A-Leagues duo at the forefront of Mourinho’s global trend challenging the C-word in football

We preview Wellington Phoenix's Round 7 clash against Newcastle United in the Isuzu UTE A-League.

Wellington’s award-winning head coaches are at the forefront of a global trend – the bosses who never played pro football.

You could call it the Mourinho Exception – or, for fans of an older vintage, the Sacchi and Wenger Influence.

They were the early and high-profile exceptions to what has long been football coaching’s C-word – credibility, and the idea that a solid and extensive professional playing career is almost a pre-requisite for coaching professional teams at a high level.

Increasingly though that rule is being challenged – not just in countries where football competes in a landscape of broad sporting interest and ideas can hop codes, but also in its heartlands where tradition has a potent grip. As Wellington Phoenix’s two head coaches, Giancarlo Italiano and Paul Temple, are named as Coaches of the Month, they are absolutely at the forefront of a global trend.

As recent research reported in The Times noted, a fifth of managers and head coaches in the English Football League did not have a significant professional playing career in one of the world’s leading leagues.

These are career coaches, specialists who in some cases suffered injury at the outset of a professional playing career and turned to coaching instead, or in others realised that their career trajectory as a coach could go much higher than they could on the pitch.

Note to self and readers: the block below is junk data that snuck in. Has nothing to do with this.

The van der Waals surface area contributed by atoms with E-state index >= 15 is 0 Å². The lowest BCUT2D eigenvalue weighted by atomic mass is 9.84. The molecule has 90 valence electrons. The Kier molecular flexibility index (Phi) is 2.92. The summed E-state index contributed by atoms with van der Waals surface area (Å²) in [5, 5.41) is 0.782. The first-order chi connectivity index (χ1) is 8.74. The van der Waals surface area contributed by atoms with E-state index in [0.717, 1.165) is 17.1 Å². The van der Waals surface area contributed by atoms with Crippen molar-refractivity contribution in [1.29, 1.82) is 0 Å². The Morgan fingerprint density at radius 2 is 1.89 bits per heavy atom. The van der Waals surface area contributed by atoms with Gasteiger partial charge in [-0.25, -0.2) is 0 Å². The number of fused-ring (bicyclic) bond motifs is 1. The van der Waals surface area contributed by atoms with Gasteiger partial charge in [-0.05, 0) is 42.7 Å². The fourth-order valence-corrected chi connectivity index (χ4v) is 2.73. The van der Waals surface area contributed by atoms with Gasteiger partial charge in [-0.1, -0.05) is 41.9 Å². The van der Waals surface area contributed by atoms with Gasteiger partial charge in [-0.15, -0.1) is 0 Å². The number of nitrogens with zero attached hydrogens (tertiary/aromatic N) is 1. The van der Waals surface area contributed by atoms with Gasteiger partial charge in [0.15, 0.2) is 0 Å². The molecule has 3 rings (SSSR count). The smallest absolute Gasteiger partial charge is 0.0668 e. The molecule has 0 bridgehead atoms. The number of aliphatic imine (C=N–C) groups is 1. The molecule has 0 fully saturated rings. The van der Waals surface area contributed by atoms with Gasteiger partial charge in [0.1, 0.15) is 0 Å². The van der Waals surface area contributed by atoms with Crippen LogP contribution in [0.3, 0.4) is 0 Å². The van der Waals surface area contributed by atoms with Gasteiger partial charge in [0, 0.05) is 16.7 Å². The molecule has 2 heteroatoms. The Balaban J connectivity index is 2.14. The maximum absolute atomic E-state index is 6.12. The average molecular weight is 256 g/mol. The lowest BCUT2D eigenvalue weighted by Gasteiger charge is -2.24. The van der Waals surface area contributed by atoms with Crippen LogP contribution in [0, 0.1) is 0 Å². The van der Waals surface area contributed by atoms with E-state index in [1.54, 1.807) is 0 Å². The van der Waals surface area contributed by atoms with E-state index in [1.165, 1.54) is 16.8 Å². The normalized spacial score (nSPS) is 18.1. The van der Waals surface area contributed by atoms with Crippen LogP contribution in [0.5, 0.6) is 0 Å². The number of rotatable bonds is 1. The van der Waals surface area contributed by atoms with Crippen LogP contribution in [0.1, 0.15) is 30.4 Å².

Roma head coach Josè Mourinho

Jose Mourinho was an exception in many ways, employed initially as an interpreter by Sir Bobby Robson at Sporting Lisbon, Porto and Barcelona. He did have some form of playing career, amounting to a few dozen appearances in Portugal’s lower leagues; Arrigo Sacchi was a shoe salesman who coached his local team and rose to the summit of Europe with AC Milan.

But it’s taken until now for the vast majority of clubs at the highest level to change their default thinking on the kind of figure they would employ as their head coach.

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The standard career path remains that of the retired professional player looking for the next stage of his career, but examples now appear across the landscape of coaches without that resume: from Steve Cooper, who won the U17 World Cup with England and took Nottingham Forest to the Premier League, to Bob Bradley who three times was MLS Coach of the Year.

It isn’t so much that clubs are looking to a non-playing appointment per se; more that their breadth of consideration is far wider than it used to be.

MLS All-Stars Head Coach Bob Bradley in 2021.